According to a study published in JAMIA, a willingness to learn on the job by asking questions was important for resident development in EHR use and clinical documentation.
Researchers conducted qualitative semi-structured interviews with 32 residents and 13 clinic personnel at an internal medicine residency program.
Enhanced EHR training during residency programs can improve EHR efficiency, allowing residents to spend more time developing clinical knowledge and improving patient care quality.
However, increasing documentation requirements from payers and regulators impose significant time and effort costs on residents. Therefore, the authors emphasized that resident EHR training must include general EHR use skills development and documentation skills development.
While research on resident EHR training practices is scarce, with a recent literature review finding just four studies on training residents to leverage EHR systems properly, one challenge is balancing time demands to provide specific learning events.
Through their qualitative study, the researchers found that learning effective EHR use is a combination of planned interventions on the part of residency programs and personal initiative to learn on the part of residents.
"Specifically, while onboarding training can provide an entry base of knowledge, ongoing opportunities for learning are essential to effective clinical skills development; opportunities that include formalized mentoring relationships between senior and junior residents and creating a culture where residents feel comfortable asking questions from any clinic personnel," the researchers wrote.
For instance, medical assistants (MAs) and residents in the study noted that MAs have direct visibility into challenges that residents experience with completing EHR documentation requirements.
"Clinic rotations in residency programs should therefore foster closer relationships between MAs and residents to enable the MAs to guide and train residents as these issues are evidenced," the authors suggested.
Encouraging residents to engage with one another to share EHR best practices can also lead to skill gains and increased initiative to share knowledge with peers.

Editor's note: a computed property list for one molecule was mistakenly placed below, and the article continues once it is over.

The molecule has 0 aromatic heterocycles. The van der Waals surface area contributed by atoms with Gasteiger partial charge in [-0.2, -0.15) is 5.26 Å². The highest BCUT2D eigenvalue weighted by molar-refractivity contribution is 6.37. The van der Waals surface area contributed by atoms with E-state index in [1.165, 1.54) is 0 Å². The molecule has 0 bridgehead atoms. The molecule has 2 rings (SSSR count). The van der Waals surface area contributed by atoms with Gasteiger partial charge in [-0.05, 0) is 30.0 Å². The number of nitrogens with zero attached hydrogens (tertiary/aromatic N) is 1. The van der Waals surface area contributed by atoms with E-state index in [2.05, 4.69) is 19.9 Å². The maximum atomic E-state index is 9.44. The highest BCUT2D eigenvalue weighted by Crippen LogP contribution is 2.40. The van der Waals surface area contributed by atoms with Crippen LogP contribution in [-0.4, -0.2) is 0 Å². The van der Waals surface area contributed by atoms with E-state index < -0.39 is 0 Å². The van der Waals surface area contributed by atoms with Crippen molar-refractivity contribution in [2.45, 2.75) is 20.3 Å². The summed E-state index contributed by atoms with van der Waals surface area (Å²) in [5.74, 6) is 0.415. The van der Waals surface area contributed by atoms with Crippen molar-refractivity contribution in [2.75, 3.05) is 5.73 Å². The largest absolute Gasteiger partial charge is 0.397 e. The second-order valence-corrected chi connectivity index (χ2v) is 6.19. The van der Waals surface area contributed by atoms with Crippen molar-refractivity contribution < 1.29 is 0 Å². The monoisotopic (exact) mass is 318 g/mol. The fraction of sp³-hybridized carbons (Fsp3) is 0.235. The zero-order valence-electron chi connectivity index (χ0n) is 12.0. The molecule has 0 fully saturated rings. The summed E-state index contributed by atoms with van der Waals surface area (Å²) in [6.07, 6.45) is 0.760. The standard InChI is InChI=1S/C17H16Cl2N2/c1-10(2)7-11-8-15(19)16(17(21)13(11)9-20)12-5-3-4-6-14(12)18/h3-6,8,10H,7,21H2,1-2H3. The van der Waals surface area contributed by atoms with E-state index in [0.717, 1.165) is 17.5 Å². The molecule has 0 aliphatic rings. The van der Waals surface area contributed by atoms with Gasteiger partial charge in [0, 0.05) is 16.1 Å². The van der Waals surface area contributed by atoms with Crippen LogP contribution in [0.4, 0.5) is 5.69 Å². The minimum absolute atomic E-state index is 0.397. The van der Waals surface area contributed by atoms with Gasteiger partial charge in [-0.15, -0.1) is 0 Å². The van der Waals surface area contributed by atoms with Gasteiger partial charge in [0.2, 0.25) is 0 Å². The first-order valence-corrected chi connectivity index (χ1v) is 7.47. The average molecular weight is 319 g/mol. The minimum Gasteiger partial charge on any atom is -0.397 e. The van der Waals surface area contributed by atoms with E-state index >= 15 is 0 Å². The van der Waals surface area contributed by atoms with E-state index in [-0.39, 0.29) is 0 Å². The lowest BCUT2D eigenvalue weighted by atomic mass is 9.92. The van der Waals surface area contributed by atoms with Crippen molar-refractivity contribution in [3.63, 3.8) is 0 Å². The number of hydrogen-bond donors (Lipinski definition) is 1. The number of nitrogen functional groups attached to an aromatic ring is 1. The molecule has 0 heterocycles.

With most hospitals and physician's offices leveraging EHRs to manage patient health data and payers moving to performance and outcome-based compensation models, documentation requirements for physicians have increased significantly in recent years.
For residents, this means reduced clinical skill development time, less patient engagement, and longer workdays, potentially contributing to burnout.
"Given that EHR systems are here to stay, actionable solutions for residency programs are necessary to address these challenges," the authors emphasized.
They suggested that one option would be to empower patients to take a more active role in their care.
Residents in the study often felt overwhelmed by EHR alerts to document quality measures during patient visits for acute problems. Ideally, providers should address quality measures during annual wellness visits. Prompting patients to schedule and keep annual wellness visits would allow residents to stay focused on the focal problem for acute care visits.
"That would also have the added benefit of giving the resident time to develop personalized preventive care plans for more of their patients, which could improve health outcomes for those patients and further develop the resident's clinical skills," the researchers pointed out.
"Enabling and prompting patients to provide information for quality measures documentation ahead of visits would be another way to shift some documentation burden from residents as well as empower patients to take more ownership of their care," they added.
Providers could leverage patient portals for this purpose by sending patients a pre-visit questionnaire that included quality measures questions with a video explaining how to complete the documentation and why there is value in that activity.